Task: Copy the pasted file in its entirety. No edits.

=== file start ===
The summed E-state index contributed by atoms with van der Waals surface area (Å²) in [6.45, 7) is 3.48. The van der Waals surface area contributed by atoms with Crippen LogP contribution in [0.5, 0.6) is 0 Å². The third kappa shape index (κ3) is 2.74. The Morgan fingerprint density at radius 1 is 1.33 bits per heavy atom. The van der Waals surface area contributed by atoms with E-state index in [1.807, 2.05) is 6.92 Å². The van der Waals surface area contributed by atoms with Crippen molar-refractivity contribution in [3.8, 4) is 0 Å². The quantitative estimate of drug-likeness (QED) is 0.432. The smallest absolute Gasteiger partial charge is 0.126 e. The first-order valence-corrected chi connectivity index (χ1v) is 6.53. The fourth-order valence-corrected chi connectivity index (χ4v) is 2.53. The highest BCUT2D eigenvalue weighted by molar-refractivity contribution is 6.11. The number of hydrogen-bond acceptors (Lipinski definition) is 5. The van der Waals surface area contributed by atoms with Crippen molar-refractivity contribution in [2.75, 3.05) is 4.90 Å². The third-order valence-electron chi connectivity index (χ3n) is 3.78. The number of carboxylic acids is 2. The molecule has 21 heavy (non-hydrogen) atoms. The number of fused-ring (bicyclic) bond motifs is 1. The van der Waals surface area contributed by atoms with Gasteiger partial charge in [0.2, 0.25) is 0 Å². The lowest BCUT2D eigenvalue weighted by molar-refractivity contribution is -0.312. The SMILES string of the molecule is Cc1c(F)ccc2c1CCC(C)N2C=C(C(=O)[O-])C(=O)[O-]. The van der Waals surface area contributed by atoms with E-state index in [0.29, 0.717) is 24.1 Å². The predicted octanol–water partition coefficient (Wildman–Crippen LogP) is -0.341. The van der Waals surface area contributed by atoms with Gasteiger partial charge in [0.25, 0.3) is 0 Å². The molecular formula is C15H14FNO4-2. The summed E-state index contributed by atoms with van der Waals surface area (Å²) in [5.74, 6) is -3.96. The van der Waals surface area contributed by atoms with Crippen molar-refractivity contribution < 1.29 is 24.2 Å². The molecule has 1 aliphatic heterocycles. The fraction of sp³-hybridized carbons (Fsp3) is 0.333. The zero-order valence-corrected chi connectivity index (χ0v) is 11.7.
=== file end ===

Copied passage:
The summed E-state index contributed by atoms with van der Waals surface area (Å²) in [6.45, 7) is 3.48. The van der Waals surface area contributed by atoms with Crippen LogP contribution in [0.5, 0.6) is 0 Å². The third kappa shape index (κ3) is 2.74. The Morgan fingerprint density at radius 1 is 1.33 bits per heavy atom. The van der Waals surface area contributed by atoms with E-state index in [1.807, 2.05) is 6.92 Å². The van der Waals surface area contributed by atoms with Crippen molar-refractivity contribution in [3.8, 4) is 0 Å². The quantitative estimate of drug-likeness (QED) is 0.432. The smallest absolute Gasteiger partial charge is 0.126 e. The first-order valence-corrected chi connectivity index (χ1v) is 6.53. The fourth-order valence-corrected chi connectivity index (χ4v) is 2.53. The highest BCUT2D eigenvalue weighted by molar-refractivity contribution is 6.11. The number of hydrogen-bond acceptors (Lipinski definition) is 5. The van der Waals surface area contributed by atoms with Crippen molar-refractivity contribution in [2.75, 3.05) is 4.90 Å². The third-order valence-electron chi connectivity index (χ3n) is 3.78. The number of carboxylic acids is 2. The molecule has 21 heavy (non-hydrogen) atoms. The number of fused-ring (bicyclic) bond motifs is 1. The van der Waals surface area contributed by atoms with Gasteiger partial charge in [0.2, 0.25) is 0 Å². The lowest BCUT2D eigenvalue weighted by molar-refractivity contribution is -0.312. The SMILES string of the molecule is Cc1c(F)ccc2c1CCC(C)N2C=C(C(=O)[O-])C(=O)[O-]. The van der Waals surface area contributed by atoms with E-state index in [0.29, 0.717) is 24.1 Å². The predicted octanol–water partition coefficient (Wildman–Crippen LogP) is -0.341. The van der Waals surface area contributed by atoms with Gasteiger partial charge in [0.25, 0.3) is 0 Å². The molecular formula is C15H14FNO4-2. The summed E-state index contributed by atoms with van der Waals surface area (Å²) in [5.74, 6) is -3.96. The van der Waals surface area contributed by atoms with Crippen molar-refractivity contribution < 1.29 is 24.2 Å². The molecule has 1 aliphatic heterocycles. The fraction of sp³-hybridized carbons (Fsp3) is 0.333. The zero-order valence-corrected chi connectivity index (χ0v) is 11.7.